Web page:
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Expression of programmed cell death receptor ligand 1 (PDL1) has been scarcely studied in breast cancer. Recently PD1/PDL1-inhibitors have shown promising results in different carcinomas with correlation between PDL1 tumor expression and responses. We retrospectively analyzed PDL1 mRNA expression in 45 breast cancer cell lines and 5,454 breast cancers profiled using DNA microarrays. Compared to normal breast samples, PDL1 expression was upregulated in 20% of clinical samples and 38% of basal tumors. High expression was associated with poor-prognosis features (large tumor size, high grade, ER-negative, PR-negative, ERBB2-positive status, high proliferation, basal and ERBB2-enriched subtypes). PDL1 upregulation was associated with biological signs of strong cytotoxic local immune response. PDL1 upregulation was not associated with survival in the whole population, but was associated with better metastasis-free and overall specific survivals in basal tumors, independently of clinicopathological features. Pathological complete response after neoadjuvant chemotherapy was higher in case of PDL1 upregulation (50% versus 21%). In conclusion, PDL1 upregulation, more frequent in basal breast cancers, was associated with increased T-cell cytotoxic immune response. In this aggressive subtype, upregulation was associated with better survival and response to chemotherapy. Reactivation of dormant tumor-infiltrating lymphocytes by PDL1-inhibitors could represent promising strategy in PDL1-upregulated basal breast cancer.
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Introduction: In the phase IV, open-label, single-arm study NCT01203917, first-line gefitinib 250 mg/d was effective and well tolerated in Caucasian patients with epidermal growth factor receptor (EGFR) mutation-positive non-small-cell lung cancer (previously published). Here, we report EGFR mutation analyses of plasma-derived, circulating-free tumor DNA. Methods: Mandatory tumor and duplicate plasma (1 and 2) baseline samples were collected (all screened patients; n = 1060). Preplanned, exploratory analyses included EGFR mutation (and subtype) status of tumor versus plasma and between plasma samples. Post hoc, exploratory analyses included efficacy by tumor and plasma EGFR mutation (and subtype) status. Results: Available baseline tumor samples were 1033 of 1060 (118 positive of 859 mutation status known; mutation frequency, 13.7%). Available plasma 1 samples were 803 of 1060 (82 positive of 784 mutation status known; mutation frequency, 10.5%). Mutation status concordance between 652 matched tumor and plasma 1 samples was 94.3% (95% confidence interval [CI], 92.3-96.0) (comparable for mutation subtypes); test sensitivity was 65.7% (95% CI, 55.8-74.7); and test specificity was 99.8% (95% CI, 99.0-100.0). Twelve patients of unknown tumor mutation status were subsequently identified as plasma mutation-positive. Available plasma 2 samples were 803 of 1060 (65 positive of 224 mutation status-evaluable and -known). Mutation status concordance between 224 matched duplicate plasma 1 and 2 samples was 96.9% (95% CI, 93.7-98.7). Objective response rates are as follows: mutation-positive tumor, 70% (95% CI, 60.5-77.7); mutation-positive tumor and plasma 1, 76.9% (95% CI, 65.4-85.5); and mutation-positive tumor and mutation-negative plasma 1, 59.5% (95% CI, 43.5-73.7). Median progression-free survival (months) was 9.7 (95% CI, 8.5-11.0; 61 events) for mutation-positive tumor and 10.2 (95% CI, 8.5-12.5; 36 events) for mutation-positive tumor and plasma 1. Conclusion: The high concordance, specificity, and sensitivity demonstrate that EGFR mutation status can be accurately assessed using circulating-free tumor DNA. Although encouraging and suggesting that plasma is a suitable substitute for mutation analysis, tumor tissue should remain the preferred sample type when available.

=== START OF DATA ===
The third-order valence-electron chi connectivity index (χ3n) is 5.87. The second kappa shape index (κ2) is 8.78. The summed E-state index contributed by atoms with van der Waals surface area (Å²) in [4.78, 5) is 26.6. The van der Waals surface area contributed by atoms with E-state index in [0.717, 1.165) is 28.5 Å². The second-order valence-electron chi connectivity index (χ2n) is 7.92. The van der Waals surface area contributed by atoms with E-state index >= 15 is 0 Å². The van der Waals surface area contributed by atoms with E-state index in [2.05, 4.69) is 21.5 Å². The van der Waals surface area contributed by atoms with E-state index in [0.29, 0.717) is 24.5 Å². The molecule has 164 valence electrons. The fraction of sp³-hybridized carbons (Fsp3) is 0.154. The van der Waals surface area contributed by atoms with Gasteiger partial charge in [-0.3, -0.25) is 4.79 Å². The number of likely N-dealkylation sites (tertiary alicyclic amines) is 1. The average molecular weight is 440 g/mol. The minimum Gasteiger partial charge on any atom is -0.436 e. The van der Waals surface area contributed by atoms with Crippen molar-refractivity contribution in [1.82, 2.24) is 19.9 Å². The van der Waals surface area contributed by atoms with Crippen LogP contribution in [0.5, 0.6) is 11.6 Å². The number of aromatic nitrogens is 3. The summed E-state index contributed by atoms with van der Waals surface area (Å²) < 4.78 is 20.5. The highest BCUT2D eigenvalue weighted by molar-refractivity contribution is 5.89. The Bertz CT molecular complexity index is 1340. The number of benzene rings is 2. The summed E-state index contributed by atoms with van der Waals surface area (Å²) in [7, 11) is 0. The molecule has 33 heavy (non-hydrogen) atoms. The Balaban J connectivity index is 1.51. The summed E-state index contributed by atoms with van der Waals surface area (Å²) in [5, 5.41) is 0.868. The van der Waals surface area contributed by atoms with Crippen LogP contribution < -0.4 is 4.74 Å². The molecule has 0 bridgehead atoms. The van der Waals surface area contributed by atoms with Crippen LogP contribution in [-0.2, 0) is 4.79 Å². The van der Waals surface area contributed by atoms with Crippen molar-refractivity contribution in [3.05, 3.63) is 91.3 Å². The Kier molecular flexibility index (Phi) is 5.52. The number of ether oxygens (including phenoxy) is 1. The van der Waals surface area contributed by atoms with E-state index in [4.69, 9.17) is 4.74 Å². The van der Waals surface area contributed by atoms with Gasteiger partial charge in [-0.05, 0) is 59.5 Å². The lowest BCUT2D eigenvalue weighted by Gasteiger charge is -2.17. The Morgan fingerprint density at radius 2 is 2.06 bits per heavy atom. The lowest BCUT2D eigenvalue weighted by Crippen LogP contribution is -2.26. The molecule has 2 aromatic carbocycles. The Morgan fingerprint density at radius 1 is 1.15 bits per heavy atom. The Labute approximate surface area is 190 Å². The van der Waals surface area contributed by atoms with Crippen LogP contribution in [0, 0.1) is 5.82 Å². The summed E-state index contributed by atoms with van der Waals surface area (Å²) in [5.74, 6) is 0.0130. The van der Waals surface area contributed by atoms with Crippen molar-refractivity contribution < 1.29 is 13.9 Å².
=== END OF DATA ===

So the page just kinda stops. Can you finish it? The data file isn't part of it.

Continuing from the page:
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High-throughput DNA sequencing is revolutionizing the study of cancer and enabling the measurement of the somatic mutations that drive cancer development. However, the resulting sequencing datasets are large and complex, obscuring the clinically important mutations in a background of errors, noise, and random mutations. Here, we review computational approaches to identify somatic mutations in cancer genome sequences and to distinguish the driver mutations that are responsible for cancer from random, passenger mutations. First, we describe approaches to detect somatic mutations from high-throughput DNA sequencing data, particularly for tumor samples that comprise heterogeneous populations of cells. Next, we review computational approaches that aim to predict driver mutations according to their frequency of occurrence in a cohort of samples, or according to their predicted functional impact on protein sequence or structure. Finally, we review techniques to identify recurrent combinations of somatic mutations, including approaches that examine mutations in known pathways or protein-interaction networks, as well as de novo approaches that identify combinations of mutations according to statistical patterns of mutual exclusivity. These techniques, coupled with advances in high-throughput DNA sequencing, are enabling precision medicine approaches to the diagnosis and treatment of cancer.